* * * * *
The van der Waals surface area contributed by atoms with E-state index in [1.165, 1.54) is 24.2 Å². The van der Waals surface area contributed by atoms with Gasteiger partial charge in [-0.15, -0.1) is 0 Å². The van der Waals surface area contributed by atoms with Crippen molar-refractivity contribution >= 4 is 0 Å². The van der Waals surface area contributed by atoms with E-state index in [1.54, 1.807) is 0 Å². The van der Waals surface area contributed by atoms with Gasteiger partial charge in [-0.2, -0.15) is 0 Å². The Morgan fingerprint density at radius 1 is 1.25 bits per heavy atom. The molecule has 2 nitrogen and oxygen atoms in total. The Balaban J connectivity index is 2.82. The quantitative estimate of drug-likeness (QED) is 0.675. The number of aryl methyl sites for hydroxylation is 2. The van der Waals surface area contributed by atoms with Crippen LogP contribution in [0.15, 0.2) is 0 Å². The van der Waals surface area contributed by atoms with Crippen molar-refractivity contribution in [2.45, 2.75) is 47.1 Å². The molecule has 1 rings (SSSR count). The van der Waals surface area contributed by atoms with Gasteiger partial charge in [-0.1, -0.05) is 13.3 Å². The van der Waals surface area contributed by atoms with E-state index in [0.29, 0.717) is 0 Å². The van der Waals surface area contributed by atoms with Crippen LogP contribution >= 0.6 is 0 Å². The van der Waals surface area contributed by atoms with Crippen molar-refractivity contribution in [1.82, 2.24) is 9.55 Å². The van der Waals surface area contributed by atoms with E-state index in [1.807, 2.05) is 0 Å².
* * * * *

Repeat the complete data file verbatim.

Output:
The van der Waals surface area contributed by atoms with E-state index in [1.165, 1.54) is 24.2 Å². The van der Waals surface area contributed by atoms with Gasteiger partial charge in [-0.15, -0.1) is 0 Å². The van der Waals surface area contributed by atoms with Crippen molar-refractivity contribution >= 4 is 0 Å². The van der Waals surface area contributed by atoms with E-state index in [1.54, 1.807) is 0 Å². The van der Waals surface area contributed by atoms with Gasteiger partial charge in [-0.2, -0.15) is 0 Å². The Morgan fingerprint density at radius 1 is 1.25 bits per heavy atom. The molecule has 2 nitrogen and oxygen atoms in total. The Balaban J connectivity index is 2.82. The quantitative estimate of drug-likeness (QED) is 0.675. The number of aryl methyl sites for hydroxylation is 2. The van der Waals surface area contributed by atoms with Crippen LogP contribution in [0.15, 0.2) is 0 Å². The van der Waals surface area contributed by atoms with Crippen molar-refractivity contribution in [2.45, 2.75) is 47.1 Å². The molecule has 1 rings (SSSR count). The van der Waals surface area contributed by atoms with Gasteiger partial charge in [-0.1, -0.05) is 13.3 Å². The van der Waals surface area contributed by atoms with E-state index in [0.29, 0.717) is 0 Å². The van der Waals surface area contributed by atoms with Crippen LogP contribution >= 0.6 is 0 Å². The van der Waals surface area contributed by atoms with Crippen molar-refractivity contribution in [1.82, 2.24) is 9.55 Å². The van der Waals surface area contributed by atoms with E-state index in [1.807, 2.05) is 0 Å².